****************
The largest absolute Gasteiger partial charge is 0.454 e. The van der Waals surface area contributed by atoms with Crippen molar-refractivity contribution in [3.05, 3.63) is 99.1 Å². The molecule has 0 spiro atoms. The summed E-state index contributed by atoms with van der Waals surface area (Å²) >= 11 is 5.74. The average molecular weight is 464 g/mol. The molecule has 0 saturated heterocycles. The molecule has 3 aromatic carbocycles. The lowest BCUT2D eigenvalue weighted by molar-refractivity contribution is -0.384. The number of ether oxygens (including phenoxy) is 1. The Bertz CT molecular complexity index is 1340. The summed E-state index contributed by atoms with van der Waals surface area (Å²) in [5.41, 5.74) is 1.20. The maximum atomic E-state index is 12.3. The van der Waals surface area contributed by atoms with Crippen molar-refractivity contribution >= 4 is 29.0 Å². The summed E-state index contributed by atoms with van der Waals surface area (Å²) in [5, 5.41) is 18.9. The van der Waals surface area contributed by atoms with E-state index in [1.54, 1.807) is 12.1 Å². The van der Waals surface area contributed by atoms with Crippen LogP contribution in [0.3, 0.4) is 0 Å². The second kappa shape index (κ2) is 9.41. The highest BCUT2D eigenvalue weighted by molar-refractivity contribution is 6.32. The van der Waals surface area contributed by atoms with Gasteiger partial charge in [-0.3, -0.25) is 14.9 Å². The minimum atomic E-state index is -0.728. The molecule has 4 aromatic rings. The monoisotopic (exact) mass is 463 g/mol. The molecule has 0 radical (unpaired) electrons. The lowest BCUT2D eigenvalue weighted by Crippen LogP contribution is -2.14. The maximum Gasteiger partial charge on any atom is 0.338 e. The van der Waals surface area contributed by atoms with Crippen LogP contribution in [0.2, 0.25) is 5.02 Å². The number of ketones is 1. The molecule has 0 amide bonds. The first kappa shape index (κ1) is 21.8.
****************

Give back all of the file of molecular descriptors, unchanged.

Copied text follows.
The largest absolute Gasteiger partial charge is 0.454 e. The van der Waals surface area contributed by atoms with Crippen molar-refractivity contribution in [3.05, 3.63) is 99.1 Å². The molecule has 0 spiro atoms. The summed E-state index contributed by atoms with van der Waals surface area (Å²) >= 11 is 5.74. The average molecular weight is 464 g/mol. The molecule has 0 saturated heterocycles. The molecule has 3 aromatic carbocycles. The lowest BCUT2D eigenvalue weighted by molar-refractivity contribution is -0.384. The number of ether oxygens (including phenoxy) is 1. The Bertz CT molecular complexity index is 1340. The summed E-state index contributed by atoms with van der Waals surface area (Å²) in [5.41, 5.74) is 1.20. The maximum atomic E-state index is 12.3. The van der Waals surface area contributed by atoms with Crippen molar-refractivity contribution >= 4 is 29.0 Å². The summed E-state index contributed by atoms with van der Waals surface area (Å²) in [5, 5.41) is 18.9. The van der Waals surface area contributed by atoms with E-state index in [1.54, 1.807) is 12.1 Å². The van der Waals surface area contributed by atoms with Crippen LogP contribution in [0.3, 0.4) is 0 Å². The second kappa shape index (κ2) is 9.41. The highest BCUT2D eigenvalue weighted by molar-refractivity contribution is 6.32. The van der Waals surface area contributed by atoms with Gasteiger partial charge in [-0.3, -0.25) is 14.9 Å². The minimum atomic E-state index is -0.728. The molecule has 4 aromatic rings. The monoisotopic (exact) mass is 463 g/mol. The molecule has 0 radical (unpaired) electrons. The lowest BCUT2D eigenvalue weighted by Crippen LogP contribution is -2.14. The maximum Gasteiger partial charge on any atom is 0.338 e. The van der Waals surface area contributed by atoms with Crippen LogP contribution in [0.2, 0.25) is 5.02 Å². The number of ketones is 1. The molecule has 0 amide bonds. The first kappa shape index (κ1) is 21.8.